Wednesday, April 05, 2006 - Darfur

From Mr. Rusesabagina--the author, with Tom Zoellner, of "An Ordinary Man," published this week by Viking. The film "Hotel Rwanda," was based on his personal story as a hotel manager who saved the lives of numerous Tutsis by offering them refuge in the Hotel Milles Collines in Kigali, Rwanda. A recipient of the National Civil Rights Museum's 2005 Freedom Award, he lives in Brussels. - Darfur: "History shows us that genocides can happen only if four important conditions are in place. There must be the cover of a war. Ethnic grievances must be manipulated and exaggerated. Ordinary citizens must be deputized by their government to become executioners. And the rest of the world must be persuaded to look away and do nothing. This last is the most shameful of all, especially so because genocide is happening again right now in Darfur and the world community has done precious little to stop the killings.
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What is happening in Darfur is exactly what happened in my home country of Rwanda, which was left to choke on its own blood from April to July of 1994.

The United Nations took virtually no action during the genocide. A detachment of well-equipped peacekeepers, made up of less than one-twentieth of the American troops now stationed in Iraq, could have easily stopped the killings without risk and sent the powerful message that the world would no longer tolerate mass murders of civilians, a real expression of the phrase 'Never Again.' But this simple act was deemed, then and now, to be somehow beyond the power of the United Nations, the United States, NATO, the European community and everybody else with the real power to stop another holocaust.

There are now about 7,000 soldiers from th African Union stationed in Sudan, which is mostly an exercise in public relations. They lack helicopters, jeeps and firepower. More importantly, they lack a sense of purpose. There are no clear rules of engagement and many of the soldiers appear more interested in collecting their per diem payments than inserting themselves between the government-backed Janjaweed militia and their victims in the farming villages. The African Union recently said it will stay into September, and a handover to the United Nations might take place at that point. By that time, the genocide will have lasted for three years with a likely half-million dead, or more.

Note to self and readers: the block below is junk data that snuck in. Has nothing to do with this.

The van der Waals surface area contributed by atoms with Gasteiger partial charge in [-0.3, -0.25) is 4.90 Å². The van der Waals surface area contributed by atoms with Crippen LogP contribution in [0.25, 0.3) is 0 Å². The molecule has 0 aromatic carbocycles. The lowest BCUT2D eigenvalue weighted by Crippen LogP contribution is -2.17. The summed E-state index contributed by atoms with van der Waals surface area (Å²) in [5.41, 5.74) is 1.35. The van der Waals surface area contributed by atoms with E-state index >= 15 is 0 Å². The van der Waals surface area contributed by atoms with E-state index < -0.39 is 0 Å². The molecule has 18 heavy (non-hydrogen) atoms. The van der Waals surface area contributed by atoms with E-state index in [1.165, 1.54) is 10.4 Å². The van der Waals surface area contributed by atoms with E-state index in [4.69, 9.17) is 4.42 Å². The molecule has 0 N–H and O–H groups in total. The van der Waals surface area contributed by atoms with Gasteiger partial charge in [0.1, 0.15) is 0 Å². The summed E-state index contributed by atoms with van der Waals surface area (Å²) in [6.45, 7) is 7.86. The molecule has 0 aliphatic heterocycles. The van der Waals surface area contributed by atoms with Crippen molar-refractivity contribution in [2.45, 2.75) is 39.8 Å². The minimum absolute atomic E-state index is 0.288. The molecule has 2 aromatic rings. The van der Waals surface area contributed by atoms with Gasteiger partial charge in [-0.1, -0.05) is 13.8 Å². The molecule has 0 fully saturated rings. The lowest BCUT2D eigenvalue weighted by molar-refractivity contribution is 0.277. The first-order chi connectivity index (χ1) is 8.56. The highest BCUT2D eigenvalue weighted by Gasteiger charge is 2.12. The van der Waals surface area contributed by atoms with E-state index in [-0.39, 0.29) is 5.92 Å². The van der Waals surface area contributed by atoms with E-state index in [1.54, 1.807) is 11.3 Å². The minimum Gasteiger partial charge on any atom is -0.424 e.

To be sure, part of the debate involves the fear of an Iraqi-style campaign of insurgence against any humanitarian or peacekeeping force deemed "too Western" by the Sudanese government and the Janjaweed thugs. But we should not let ourselves be cowed by these threats. Will we allow murderers to intimidate us away from doing the right thing and saving lives?

Historically, I am sorry to say, the answer has been "yes." When modern genocide has loomed, the United Nations has shown more concern for not offending the sovereignty of one of its member nations, even as monstrosities take place within its borders. Yet "national sovereignty" is often a euphemism for the pride of dictators. Darfur is just such a case. The world cannot afford this kind of appeasement any longer.

The real lesson here is that the United Nations is not only in need of reform but also a basic rethinking of its peacekeeping philosophy. World governments must agree that the extinction of a race is a crime worth stopping at any cost, and back up this sentiment with action. And the U.N. Security Council must create a tool that it has lacked for far too long -- a small multinational "rapid response" force which can quickly airlift tanks, jeeps, helicopters and troops to spots where the evidence of genocide is overwhelming.

Such a force would not require endless dickering, delicacy and will-testing; it should be made up of no more than 10,000 troops and deployed only in extreme situations, because its real power is not in its gunbarrels -- it is in the message to genocidal regimes that the world will refuse to overlook atrocities. This would have stopped the Rwanda tragedy from happening, probably without a shot being fired. It could now stop Darfur from getting worse, with similar ease.

History offers us another lesson about genocides: The apologies, recriminations and resolutions of Never Again usually begin after the genocide is safely finished and it becomes safe once more to mourn the lack of action. That should not happen this time. The proposed extinction of an entire race should now be considered an override clause to the rule of national sovereignty. Rwanda is over and everybody mourns it comfortably. We ought not to wait until Darfur is over to start saying Never Again yet again."

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